ConCert Reading Group - Format

The purpose of the ConCert Reading Group is to expose students to more of the culture of our research area, and to read and discuss papers that will broaden our knowledge of the field. It also gives us a opportunity to interact with other students who share similar interests but may lie outside our day-to-day realm of activity.

This is the format agreed to by the members of the ConCert Reading Group and represents input from many of them. My role here (as Convener) is simply to record the suggestions and insights of others.

The format is described in three parts: what occurs before we meet to discuss, what occurs during the meeting, and what occurs afterward.

Before the Discussion

While reading is obviously the primary activity before the discussion, we draw the following distinction from other discussion formats. In addition to reading the paper, each member is responsible for a list of questions, comments or issues raised by the paper. Questions may touch on specific technical details or raise broad philosophical concerns — anything that will initiate discussion or improve your understanding of the paper.

No slides are drafted for the discussion. No single member is "responsible" for a given paper. That said, don't expect to show up and glean the content of the paper from the discussion. As you'll see below, we don't waste any time in summarizing the paper.


During the height of the academic semester, meeting once a week sometimes becomes a burden more than a chance to take a break from the usual run-of-the-mill. To ensure that we have enough people to make the discussion interesting, we've been experimenting with the following "quorum" system.

  1. If you plan to read the paper and attend (on the following Monday), respond to the meeting announcement (hopefully by noon Friday).1
  2. The Convener collects the emails (then pesters the stragglers) and sends an email to the group announcing the result.
  3. If the threshold is met, we meet; otherwise, we put the paper off for a week.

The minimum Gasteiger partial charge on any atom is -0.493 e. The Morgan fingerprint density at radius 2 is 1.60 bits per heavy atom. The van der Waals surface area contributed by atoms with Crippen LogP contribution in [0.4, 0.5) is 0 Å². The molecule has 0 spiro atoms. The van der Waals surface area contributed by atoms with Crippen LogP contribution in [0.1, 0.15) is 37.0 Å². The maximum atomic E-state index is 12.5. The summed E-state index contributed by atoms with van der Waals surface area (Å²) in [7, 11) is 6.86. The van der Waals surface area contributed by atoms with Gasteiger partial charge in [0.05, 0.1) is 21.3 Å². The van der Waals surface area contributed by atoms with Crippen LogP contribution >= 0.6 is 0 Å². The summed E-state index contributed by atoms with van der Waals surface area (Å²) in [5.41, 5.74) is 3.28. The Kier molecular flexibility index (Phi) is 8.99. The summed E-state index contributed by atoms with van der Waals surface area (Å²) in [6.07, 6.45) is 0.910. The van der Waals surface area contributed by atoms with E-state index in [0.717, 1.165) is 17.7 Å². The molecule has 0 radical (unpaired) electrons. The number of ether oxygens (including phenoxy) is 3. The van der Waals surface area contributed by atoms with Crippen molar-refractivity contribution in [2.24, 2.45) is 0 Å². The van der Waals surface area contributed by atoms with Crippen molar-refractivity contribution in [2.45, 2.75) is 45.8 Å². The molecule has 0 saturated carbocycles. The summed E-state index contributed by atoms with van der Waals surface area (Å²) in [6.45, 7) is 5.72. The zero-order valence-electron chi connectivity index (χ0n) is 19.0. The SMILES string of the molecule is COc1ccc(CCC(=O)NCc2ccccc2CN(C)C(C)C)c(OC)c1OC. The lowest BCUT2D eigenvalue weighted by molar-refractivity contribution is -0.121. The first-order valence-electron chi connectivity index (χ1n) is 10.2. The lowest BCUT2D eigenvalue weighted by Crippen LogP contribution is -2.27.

Obviously members that don't send mail are still welcome to attend. This is just meant to be an easy way to account for paper deadlines, vacation, &c. We hope to keep the process as lightweight as possible, while still ensuring good discussion at a predictable time. (This mechanism also provides the Convener with an excuse to give gentle reminders to the other members.)

1If you can't attend, but don't want to miss this particular discussion, you may attempt to "veto" the meeting time (but then you're required to attend the following week!).

During the Discussion

We begin each session by sharing our questions and comments, and by listing them on the whiteboard. At this point, however, we try to limit the discussion of these questions: the goal is to create an outline for the remainder of the session. By tradition, the last individual to arrive is given the honor of offering the first question.

One member leads the discussion, but the leader doesn't need to be an expert. Instead, he or she must simply make sure that the discussion stays on track. In particular, the leader is responsible:

Obviously, there is a balance between giving detailed answers to a small number of questions and cursory explanations to many. Maintaining this balance should be driven by overall goal of the discussion, to include as many people as possible.

During the meeting, everyone should be thinking about topics for the next discussion. Difficult questions raised by one paper can be a good guide to determining a paper for the following week. In order to limit the burden on the Convener, it's best to agree on a paper for the following week (or at least a list candidates) during the meeting or, if not, then sometime...

After the Discussion

Recognizing that a significant amount of thought and innovation takes place outside of a formal setting, we usually take the time to share a drink or meal after the meeting. Not only does this provide a nice bound on the length of the discussion (hunger demands it!), it gives us a chance to continue the discussion in a less structured environment.

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